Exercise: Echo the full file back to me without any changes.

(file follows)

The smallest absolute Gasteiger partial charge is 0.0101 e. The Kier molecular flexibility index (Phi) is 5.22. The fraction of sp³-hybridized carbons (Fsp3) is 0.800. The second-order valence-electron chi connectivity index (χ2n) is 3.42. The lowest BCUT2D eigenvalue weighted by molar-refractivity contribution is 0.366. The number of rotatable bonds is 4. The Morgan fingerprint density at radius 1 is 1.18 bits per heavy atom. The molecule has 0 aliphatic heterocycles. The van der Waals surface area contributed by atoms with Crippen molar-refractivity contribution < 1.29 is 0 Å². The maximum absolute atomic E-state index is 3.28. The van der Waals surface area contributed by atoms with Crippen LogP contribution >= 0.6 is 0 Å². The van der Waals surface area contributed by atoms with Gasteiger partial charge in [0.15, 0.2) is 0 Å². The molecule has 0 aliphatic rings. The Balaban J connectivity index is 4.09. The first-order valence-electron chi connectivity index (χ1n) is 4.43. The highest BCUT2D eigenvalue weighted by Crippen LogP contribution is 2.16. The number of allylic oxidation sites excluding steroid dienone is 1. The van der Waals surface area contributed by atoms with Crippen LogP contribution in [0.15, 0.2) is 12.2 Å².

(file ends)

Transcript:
The smallest absolute Gasteiger partial charge is 0.0101 e. The Kier molecular flexibility index (Phi) is 5.22. The fraction of sp³-hybridized carbons (Fsp3) is 0.800. The second-order valence-electron chi connectivity index (χ2n) is 3.42. The lowest BCUT2D eigenvalue weighted by molar-refractivity contribution is 0.366. The number of rotatable bonds is 4. The Morgan fingerprint density at radius 1 is 1.18 bits per heavy atom. The molecule has 0 aliphatic heterocycles. The van der Waals surface area contributed by atoms with Crippen molar-refractivity contribution < 1.29 is 0 Å². The maximum absolute atomic E-state index is 3.28. The van der Waals surface area contributed by atoms with Crippen LogP contribution >= 0.6 is 0 Å². The van der Waals surface area contributed by atoms with Gasteiger partial charge in [0.15, 0.2) is 0 Å². The molecule has 0 aliphatic rings. The Balaban J connectivity index is 4.09. The first-order valence-electron chi connectivity index (χ1n) is 4.43. The highest BCUT2D eigenvalue weighted by Crippen LogP contribution is 2.16. The number of allylic oxidation sites excluding steroid dienone is 1. The van der Waals surface area contributed by atoms with Crippen LogP contribution in [0.15, 0.2) is 12.2 Å².